‘Because we have so far put strong companies on the market, with a strong potential for expansion, this has not been an issue,’ a Privatisation Ministry official says. The strategy has been to involve employees by giving them priority access to shares and to encourage new owners to expand the businesses rather than dismiss workers. Such agreements are non-binding, but they have been broadly respected, helping to earn privatisation a good reputation. But the honeymoon may soon be over.

‘We don’t know whether the non-binding commitment can still be part of the next privatisations. We will have to reassess the situation,’ the official says. Mass redundancies could inflame social tensions in a country which already suffers from 17 per cent unemployment in urban areas, running as high as 30 per cent among under-25-yearolds. The government already faces opposition to its freeze on recruitment during the current financial year.

Nevertheless the sell-off programme seems irreversible. The government needs the extra revenue to meet the target of reducing the budget deficit to 2.8 per cent of gross domestic product (GDP) from 5.1 per cent in 1995. Debt servicing already swallows up 36 per cent of revenues and the authorities are determined to reduce this ratio.

The government is also banking heavily on increase in the tax take and hoping that its crack-down on tax fraud will bear fruit. Analysts say the campaign against smuggling and illegal business in early 1996 was prompted by the need to secure additional sources of income to compensate for the phasing out of customs duties. Initial results show a jump in receipts from value added tax.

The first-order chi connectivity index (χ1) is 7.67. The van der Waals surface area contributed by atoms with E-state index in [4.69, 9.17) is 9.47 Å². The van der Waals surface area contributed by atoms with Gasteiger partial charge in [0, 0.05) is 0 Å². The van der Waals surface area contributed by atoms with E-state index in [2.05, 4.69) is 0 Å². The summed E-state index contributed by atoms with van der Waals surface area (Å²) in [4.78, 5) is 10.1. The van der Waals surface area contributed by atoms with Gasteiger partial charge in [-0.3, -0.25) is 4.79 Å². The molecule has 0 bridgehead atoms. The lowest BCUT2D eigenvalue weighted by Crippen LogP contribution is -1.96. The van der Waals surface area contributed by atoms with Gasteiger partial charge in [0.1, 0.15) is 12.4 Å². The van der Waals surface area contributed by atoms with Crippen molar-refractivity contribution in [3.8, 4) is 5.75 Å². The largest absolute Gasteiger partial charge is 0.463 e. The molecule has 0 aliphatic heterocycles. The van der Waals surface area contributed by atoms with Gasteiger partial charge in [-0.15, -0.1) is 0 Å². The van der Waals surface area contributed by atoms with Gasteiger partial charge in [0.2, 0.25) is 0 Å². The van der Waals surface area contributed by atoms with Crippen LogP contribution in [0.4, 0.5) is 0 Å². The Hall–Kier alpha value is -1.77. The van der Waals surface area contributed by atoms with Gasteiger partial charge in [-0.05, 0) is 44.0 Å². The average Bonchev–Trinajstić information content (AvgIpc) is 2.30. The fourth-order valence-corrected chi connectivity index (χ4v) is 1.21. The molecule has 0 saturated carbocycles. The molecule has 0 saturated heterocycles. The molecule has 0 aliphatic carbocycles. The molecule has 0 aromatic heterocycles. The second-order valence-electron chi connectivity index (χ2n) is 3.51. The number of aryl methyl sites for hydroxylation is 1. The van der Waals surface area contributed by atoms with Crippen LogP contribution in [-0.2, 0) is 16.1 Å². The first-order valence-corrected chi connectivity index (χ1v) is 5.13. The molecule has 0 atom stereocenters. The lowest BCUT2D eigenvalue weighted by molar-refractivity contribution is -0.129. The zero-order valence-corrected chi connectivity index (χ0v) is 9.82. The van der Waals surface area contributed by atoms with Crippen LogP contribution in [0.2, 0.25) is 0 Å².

Yet even this policy, greeted by most Moroccans as a boost for legitimate business, is a double-edged sword. The campaign mostly hit the deprived northern area, where factories employing up to 1,000 people were closed down with no prospect of more legitimate businesses springing up in their place in the near future. The campaign has also been criticised by the opposition for being heavy-handed and not always effective.

Morocco’s longer-term political stability will also depend on how the succession will be handled after King Hassan. The monarch, who is 66 years old, has a history of respiratory problems and was hospitalised in the US in October with bronchial pneumonia. The departure of a figure who has governed the country with a firm hand for 35 years will leave a demanding inheritance for his successor.